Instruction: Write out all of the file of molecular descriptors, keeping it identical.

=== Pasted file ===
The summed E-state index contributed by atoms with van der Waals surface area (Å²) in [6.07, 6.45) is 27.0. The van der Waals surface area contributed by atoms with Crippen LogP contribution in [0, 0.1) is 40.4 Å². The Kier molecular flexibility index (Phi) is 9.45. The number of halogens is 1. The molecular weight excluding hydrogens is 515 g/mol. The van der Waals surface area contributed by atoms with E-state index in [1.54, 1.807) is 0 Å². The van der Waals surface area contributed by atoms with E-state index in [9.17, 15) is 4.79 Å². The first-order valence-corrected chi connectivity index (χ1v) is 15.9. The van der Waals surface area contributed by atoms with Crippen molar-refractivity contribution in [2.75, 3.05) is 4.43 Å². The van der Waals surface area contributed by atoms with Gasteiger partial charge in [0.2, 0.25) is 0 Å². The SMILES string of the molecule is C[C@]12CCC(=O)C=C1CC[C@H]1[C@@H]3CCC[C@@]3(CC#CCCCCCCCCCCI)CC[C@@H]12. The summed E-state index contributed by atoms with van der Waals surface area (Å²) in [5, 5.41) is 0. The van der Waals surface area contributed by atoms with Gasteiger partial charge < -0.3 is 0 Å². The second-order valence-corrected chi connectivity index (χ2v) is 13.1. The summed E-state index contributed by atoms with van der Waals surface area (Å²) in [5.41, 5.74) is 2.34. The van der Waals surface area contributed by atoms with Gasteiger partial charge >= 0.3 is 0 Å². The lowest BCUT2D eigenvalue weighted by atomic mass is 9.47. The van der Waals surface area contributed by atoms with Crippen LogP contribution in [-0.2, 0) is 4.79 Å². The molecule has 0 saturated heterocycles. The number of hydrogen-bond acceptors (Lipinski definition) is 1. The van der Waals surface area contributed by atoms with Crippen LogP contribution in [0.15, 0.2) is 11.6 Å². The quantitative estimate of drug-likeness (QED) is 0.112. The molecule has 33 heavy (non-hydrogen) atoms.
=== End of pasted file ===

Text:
The summed E-state index contributed by atoms with van der Waals surface area (Å²) in [6.07, 6.45) is 27.0. The van der Waals surface area contributed by atoms with Crippen LogP contribution in [0, 0.1) is 40.4 Å². The Kier molecular flexibility index (Phi) is 9.45. The number of halogens is 1. The molecular weight excluding hydrogens is 515 g/mol. The van der Waals surface area contributed by atoms with E-state index in [1.54, 1.807) is 0 Å². The van der Waals surface area contributed by atoms with E-state index in [9.17, 15) is 4.79 Å². The first-order valence-corrected chi connectivity index (χ1v) is 15.9. The van der Waals surface area contributed by atoms with Crippen molar-refractivity contribution in [2.75, 3.05) is 4.43 Å². The van der Waals surface area contributed by atoms with Gasteiger partial charge in [0.2, 0.25) is 0 Å². The SMILES string of the molecule is C[C@]12CCC(=O)C=C1CC[C@H]1[C@@H]3CCC[C@@]3(CC#CCCCCCCCCCCI)CC[C@@H]12. The summed E-state index contributed by atoms with van der Waals surface area (Å²) in [5, 5.41) is 0. The van der Waals surface area contributed by atoms with Gasteiger partial charge < -0.3 is 0 Å². The second-order valence-corrected chi connectivity index (χ2v) is 13.1. The summed E-state index contributed by atoms with van der Waals surface area (Å²) in [5.41, 5.74) is 2.34. The van der Waals surface area contributed by atoms with Gasteiger partial charge >= 0.3 is 0 Å². The lowest BCUT2D eigenvalue weighted by atomic mass is 9.47. The van der Waals surface area contributed by atoms with Crippen LogP contribution in [-0.2, 0) is 4.79 Å². The molecule has 0 saturated heterocycles. The number of hydrogen-bond acceptors (Lipinski definition) is 1. The van der Waals surface area contributed by atoms with Crippen LogP contribution in [0.15, 0.2) is 11.6 Å². The quantitative estimate of drug-likeness (QED) is 0.112. The molecule has 33 heavy (non-hydrogen) atoms.